What are matrices and how do they work?
Well, matrices are quite an advanced maths topic so I'll try my best to explain the basics. A matrix is a grid of numbers that we can use in 3D graphics to modify the position of vertices (points in 3D space). Some of the main uses for matrices in 3D graphics are to rotate, scale and translate (move) vertices. So, what does a matrix look like? In DirectX, a matrix is a 4x4 grid of numbers; Fig 5.1 below shows an example matrix that will scale a vertex by five units:
OK, so how can a matrix change the position values of a vertex? To modify the x, y and z values of a vertex you need to multiply them by the matrix. Fig 5.2 below shows an example of multiplying a vertex by a matrix:
This is a pretty simple calculation, all you need to do is multiply each of the x, y and z values by the columns one by one. Each column will give you one of the new values for the vertex. You may notice that in the "current vertex" in our example, we have added a 1 after the z value. This is simply to balance the vertex against the matrix. You need to have the same number of values, as there are columns for the transformation to work correctly.
So, all you need to rotate, scale or translate (move) a vertex is the correct matrix. Luckily for you, DirectX has a number of functions for generating these common matrices. What if you want to scale AND rotate some vertices? Well, first you need to have two matrices, one for the rotation and one for the scale. Then you need to multiply the two matrices (for scale and rotate) together to form one new matrix that scales and rotates. This new matrix is then applied to the vertices. You must be careful to have the matrices in the right order. MatrixA X MatrixB will give you a different answer than MatrixB X MatrixA. Fig 5.3 shows how to multiply two matrices together:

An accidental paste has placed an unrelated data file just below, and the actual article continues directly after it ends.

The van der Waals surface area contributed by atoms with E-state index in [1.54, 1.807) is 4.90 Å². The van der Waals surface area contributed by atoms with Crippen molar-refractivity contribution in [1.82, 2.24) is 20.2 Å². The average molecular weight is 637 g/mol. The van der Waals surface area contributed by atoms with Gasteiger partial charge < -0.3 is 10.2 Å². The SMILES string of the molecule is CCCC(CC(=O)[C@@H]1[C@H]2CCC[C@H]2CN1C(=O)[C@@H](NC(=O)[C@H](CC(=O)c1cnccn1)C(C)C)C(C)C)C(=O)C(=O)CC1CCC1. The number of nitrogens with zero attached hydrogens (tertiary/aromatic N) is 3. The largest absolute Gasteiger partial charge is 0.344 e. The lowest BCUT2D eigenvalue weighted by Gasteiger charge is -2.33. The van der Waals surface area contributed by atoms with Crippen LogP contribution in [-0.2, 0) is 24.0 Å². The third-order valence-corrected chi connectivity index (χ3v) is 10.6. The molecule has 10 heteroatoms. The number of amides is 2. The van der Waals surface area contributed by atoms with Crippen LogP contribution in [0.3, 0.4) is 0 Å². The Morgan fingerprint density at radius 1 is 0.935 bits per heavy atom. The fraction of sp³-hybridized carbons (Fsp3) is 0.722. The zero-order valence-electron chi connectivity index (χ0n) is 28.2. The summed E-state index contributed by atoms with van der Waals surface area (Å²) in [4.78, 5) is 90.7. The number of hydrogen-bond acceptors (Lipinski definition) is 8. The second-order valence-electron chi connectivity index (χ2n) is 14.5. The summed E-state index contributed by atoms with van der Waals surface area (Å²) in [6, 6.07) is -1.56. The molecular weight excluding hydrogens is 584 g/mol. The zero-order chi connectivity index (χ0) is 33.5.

To multiply two matrices together you need to multiply each row in the first matrix with each column in the second. In the example above, we have multiplied the first row (in the first matrix) by each column (in the second matrix). These four calculations will give us the top row of our answer matrix. To calculate the other three rows, simply multiply the second, third and forth rows in the first matrix by each column in the second. As I said above, DirectX has a built in function for multiplying two matrices, so don't worry too much about this!